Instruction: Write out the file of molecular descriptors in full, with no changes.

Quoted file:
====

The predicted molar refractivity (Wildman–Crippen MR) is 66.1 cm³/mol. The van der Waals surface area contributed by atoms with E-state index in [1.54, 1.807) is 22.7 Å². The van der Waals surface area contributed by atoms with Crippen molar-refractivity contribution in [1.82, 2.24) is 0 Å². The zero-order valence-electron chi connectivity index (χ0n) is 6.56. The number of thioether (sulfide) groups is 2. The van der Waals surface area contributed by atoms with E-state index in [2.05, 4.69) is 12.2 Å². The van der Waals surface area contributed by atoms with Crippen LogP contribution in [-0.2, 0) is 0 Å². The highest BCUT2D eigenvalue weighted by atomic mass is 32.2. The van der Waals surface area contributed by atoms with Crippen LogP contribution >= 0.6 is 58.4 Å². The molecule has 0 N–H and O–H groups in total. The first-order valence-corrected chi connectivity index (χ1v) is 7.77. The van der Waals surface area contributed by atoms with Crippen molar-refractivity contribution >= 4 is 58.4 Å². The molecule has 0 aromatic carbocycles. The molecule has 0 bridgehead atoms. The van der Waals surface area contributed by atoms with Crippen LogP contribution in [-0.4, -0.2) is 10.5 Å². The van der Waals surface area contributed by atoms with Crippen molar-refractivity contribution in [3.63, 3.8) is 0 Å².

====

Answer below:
The predicted molar refractivity (Wildman–Crippen MR) is 66.1 cm³/mol. The van der Waals surface area contributed by atoms with E-state index in [1.54, 1.807) is 22.7 Å². The van der Waals surface area contributed by atoms with Crippen molar-refractivity contribution in [1.82, 2.24) is 0 Å². The zero-order valence-electron chi connectivity index (χ0n) is 6.56. The number of thioether (sulfide) groups is 2. The van der Waals surface area contributed by atoms with E-state index in [2.05, 4.69) is 12.2 Å². The van der Waals surface area contributed by atoms with Crippen LogP contribution in [-0.2, 0) is 0 Å². The highest BCUT2D eigenvalue weighted by atomic mass is 32.2. The van der Waals surface area contributed by atoms with Crippen LogP contribution >= 0.6 is 58.4 Å². The molecule has 0 N–H and O–H groups in total. The first-order valence-corrected chi connectivity index (χ1v) is 7.77. The van der Waals surface area contributed by atoms with Crippen molar-refractivity contribution >= 4 is 58.4 Å². The molecule has 0 aromatic carbocycles. The molecule has 0 bridgehead atoms. The van der Waals surface area contributed by atoms with Crippen LogP contribution in [-0.4, -0.2) is 10.5 Å². The van der Waals surface area contributed by atoms with Crippen molar-refractivity contribution in [3.63, 3.8) is 0 Å².